Promoting Predators As A Conservation Method
Successful conservation of species that are threatened or endangered can be a delicate balancing act. While there are many methods of conservation that work for different species in different contexts, there is no “one-size-fits-all” approach. Many conservation programs work by protecting a species directly from human or environmental dangers while others involve killing “invasive” animals who might kill the conserved species. This has led to a belief, in some conservation circles, “that human-mediated killing can right human-caused disturbance” and we have seen policies developed in accordance with this view. Of course, this perspective is not shared by every conservationist, and some have looked to nature itself to guide conservation. Examining ecosystems and the structure of predator-prey relationships can guide us in more holistic and perhaps even “natural” ways to enact conservation policies without taking population control into our own hands.
This paper argues for a “3-tiered conservation ethic that encompasses the welfare of individuals, populations, and ecosystems … to guide decision making for improved conservation and animal welfare outcomes.” Their reasoning comes from reviewing other “killing conservation” programs where “evidence of low efficacy, insufficient monitoring, and deleterious unintended consequences” have been widespread. Apart from such practical considerations, the authors also object to killing conservation based on the “pernicious ethical questions” it raises: “harming sentient beings is a serious matter that cannot be justified solely on the basis of noble aims,” they say, while also stating emphatically that while “the costs to those individuals killed are certain, the benefits to populations and ecosystems are not.” In other words, we know that killing harms the individual animals that are killed, but we don’t know for sure that that killing helps the bigger picture. The authors also describe a range of human social costs associated with conservation killing.
How do we shift away from killing conservation to “promoting” predators in a natural fashion? The authors outline the theory of “trophic cascade” and the role of “apex predators” in regulating populations of their prey and “meso predators.” However, they note that “many apex predators are endangered, primarily due to persecution by humans” and we use lethal control methods to try to act as de facto apex predators. Simply put, this hasn’t worked. Based on examples from Australia, newly introduced animals have caused trophic cascades that led to extinction waves, and poisoning programs involving other species have been even worse. “The very method used to promote biodiversity has paradoxically driven its decline,” say the authors. However, there are also some “successes” and this paper outlines one particular story where sheepdogs were introduced to help reduce fox predation on little penguins on Middle Island, Australia. The program was so successful that more money is being invested in similar work.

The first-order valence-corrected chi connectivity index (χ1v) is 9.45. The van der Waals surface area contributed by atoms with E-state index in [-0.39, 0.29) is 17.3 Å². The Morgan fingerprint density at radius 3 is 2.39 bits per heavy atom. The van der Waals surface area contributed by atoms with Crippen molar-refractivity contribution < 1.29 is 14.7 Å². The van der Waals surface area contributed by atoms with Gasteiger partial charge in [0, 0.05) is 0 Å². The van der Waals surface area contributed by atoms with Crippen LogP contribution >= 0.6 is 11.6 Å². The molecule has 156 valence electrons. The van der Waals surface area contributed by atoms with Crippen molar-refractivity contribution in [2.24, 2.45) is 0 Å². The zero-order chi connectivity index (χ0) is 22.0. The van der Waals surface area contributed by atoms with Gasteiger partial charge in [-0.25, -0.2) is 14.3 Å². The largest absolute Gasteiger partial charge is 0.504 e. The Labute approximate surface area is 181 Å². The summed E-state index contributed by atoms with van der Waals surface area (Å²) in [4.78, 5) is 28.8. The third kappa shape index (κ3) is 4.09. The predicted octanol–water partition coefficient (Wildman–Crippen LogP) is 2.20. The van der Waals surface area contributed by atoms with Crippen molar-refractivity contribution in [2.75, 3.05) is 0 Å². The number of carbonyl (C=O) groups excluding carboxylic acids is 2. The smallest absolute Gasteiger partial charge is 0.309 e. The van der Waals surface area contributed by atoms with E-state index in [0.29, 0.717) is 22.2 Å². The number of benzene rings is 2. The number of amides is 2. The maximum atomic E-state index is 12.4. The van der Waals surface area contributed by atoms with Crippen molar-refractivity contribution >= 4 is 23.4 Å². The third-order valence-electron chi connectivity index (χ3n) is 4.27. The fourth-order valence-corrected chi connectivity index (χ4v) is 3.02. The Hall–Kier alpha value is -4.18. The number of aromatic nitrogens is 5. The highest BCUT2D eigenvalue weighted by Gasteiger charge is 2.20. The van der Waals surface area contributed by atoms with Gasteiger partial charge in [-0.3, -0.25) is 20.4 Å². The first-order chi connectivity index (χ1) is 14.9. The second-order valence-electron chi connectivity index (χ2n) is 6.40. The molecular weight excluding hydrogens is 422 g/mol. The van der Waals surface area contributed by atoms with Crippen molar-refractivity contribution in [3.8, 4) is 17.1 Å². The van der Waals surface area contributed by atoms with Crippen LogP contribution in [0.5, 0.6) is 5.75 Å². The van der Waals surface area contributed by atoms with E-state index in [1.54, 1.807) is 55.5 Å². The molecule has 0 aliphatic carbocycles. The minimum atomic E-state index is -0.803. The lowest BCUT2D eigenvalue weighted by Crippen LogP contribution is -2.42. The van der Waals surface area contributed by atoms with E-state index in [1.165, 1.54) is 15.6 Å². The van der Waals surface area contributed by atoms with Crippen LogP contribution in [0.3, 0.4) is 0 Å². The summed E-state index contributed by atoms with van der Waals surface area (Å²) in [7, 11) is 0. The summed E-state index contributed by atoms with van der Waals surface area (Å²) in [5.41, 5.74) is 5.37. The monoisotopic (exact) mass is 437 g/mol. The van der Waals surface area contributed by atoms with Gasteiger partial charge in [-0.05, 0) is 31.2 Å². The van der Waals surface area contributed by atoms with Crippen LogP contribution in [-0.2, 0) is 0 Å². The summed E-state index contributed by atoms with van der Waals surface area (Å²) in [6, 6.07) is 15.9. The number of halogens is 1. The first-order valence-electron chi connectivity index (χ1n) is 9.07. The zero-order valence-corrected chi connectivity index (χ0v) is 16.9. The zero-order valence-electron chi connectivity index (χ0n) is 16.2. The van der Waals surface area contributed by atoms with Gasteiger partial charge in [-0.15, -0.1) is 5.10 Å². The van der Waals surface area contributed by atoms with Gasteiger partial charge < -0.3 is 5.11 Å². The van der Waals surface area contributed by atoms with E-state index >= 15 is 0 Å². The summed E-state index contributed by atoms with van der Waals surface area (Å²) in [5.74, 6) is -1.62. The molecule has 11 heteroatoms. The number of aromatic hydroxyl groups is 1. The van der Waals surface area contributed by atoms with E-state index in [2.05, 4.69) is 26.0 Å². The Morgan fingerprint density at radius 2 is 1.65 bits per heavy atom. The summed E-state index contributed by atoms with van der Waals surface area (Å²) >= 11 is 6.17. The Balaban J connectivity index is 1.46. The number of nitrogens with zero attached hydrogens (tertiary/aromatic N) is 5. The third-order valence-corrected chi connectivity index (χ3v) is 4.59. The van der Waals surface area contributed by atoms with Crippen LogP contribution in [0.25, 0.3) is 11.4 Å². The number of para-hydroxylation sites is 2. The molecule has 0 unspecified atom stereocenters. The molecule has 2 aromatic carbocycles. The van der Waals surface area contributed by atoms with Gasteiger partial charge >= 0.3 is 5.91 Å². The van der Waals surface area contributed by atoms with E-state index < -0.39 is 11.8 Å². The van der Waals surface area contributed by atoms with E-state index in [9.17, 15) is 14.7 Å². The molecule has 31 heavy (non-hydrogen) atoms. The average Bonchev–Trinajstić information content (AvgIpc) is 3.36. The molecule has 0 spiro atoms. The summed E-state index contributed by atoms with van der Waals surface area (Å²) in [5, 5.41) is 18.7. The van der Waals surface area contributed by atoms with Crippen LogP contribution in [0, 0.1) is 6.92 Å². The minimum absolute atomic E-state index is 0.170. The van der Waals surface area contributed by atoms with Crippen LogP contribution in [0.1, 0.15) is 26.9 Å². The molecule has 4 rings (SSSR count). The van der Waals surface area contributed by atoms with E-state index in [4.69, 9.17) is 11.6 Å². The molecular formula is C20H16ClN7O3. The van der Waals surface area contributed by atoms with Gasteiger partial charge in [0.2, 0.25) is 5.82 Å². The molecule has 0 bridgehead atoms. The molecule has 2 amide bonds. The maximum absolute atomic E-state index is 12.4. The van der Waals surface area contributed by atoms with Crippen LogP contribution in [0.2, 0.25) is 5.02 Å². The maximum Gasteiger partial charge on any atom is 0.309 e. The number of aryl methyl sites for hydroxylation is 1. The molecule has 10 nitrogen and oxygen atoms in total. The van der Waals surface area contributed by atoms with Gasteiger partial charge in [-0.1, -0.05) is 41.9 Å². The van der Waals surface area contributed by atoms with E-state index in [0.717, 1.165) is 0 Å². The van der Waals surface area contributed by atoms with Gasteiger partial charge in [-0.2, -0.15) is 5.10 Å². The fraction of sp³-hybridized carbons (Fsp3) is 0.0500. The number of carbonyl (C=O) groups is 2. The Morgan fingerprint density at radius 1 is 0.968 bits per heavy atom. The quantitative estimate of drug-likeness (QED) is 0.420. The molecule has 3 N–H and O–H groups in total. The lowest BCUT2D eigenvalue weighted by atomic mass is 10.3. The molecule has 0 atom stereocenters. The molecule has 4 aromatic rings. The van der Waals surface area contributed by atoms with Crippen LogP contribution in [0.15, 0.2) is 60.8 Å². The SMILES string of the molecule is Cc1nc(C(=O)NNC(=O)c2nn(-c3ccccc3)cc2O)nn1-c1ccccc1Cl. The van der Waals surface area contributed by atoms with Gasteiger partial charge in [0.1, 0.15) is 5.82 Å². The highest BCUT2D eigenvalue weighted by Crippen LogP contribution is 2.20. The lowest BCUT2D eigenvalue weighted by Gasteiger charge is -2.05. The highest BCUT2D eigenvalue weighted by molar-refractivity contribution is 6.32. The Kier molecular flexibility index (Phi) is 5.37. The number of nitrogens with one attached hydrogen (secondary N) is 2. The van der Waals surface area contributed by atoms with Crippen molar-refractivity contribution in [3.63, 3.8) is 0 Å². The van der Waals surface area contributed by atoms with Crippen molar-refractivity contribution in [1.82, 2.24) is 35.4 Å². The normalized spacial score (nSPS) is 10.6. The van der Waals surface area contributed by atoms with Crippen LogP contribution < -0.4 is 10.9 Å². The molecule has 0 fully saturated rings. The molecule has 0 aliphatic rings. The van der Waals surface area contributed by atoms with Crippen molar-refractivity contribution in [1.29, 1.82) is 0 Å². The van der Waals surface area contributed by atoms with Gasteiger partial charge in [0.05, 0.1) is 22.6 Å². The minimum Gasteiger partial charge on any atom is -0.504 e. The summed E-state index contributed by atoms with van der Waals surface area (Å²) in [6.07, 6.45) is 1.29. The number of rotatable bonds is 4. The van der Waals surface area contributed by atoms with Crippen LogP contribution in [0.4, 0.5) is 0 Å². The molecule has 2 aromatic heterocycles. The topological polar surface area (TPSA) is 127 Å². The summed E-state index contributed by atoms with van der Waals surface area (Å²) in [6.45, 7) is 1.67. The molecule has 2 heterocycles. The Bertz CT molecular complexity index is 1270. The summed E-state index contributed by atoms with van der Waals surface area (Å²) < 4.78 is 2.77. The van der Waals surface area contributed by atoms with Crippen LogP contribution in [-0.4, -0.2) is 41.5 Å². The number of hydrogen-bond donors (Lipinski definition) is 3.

What does this mean for wild animal advocates? Does this type of thinking go against another strain of thinking that looks at wild animal suffering more broadly and demands that we undertake more efforts to mitigate it? Some advocates would likely see a fine line between promoting predator species and promoting the killing of target species directly. But based on the case studies above, it seems as if there is a much clearer gap between the two techniques in terms of results. How can we encourage a shift from killing conservation to compassionate conservation? The authors make some initial suggestions and focus on the potential of landowners to resist killing programs in which they are asked to participate. “As a first step,” they say, the “testing of non-lethal approaches must be allowed” and one possibility is “the establishment of a predator-friendly network to support… landholders” who would face pressure from government and regulators. Overall, like many advocates, the study’s authors would like to see killing moved to “the bottom of the toolkit or removed altogether.”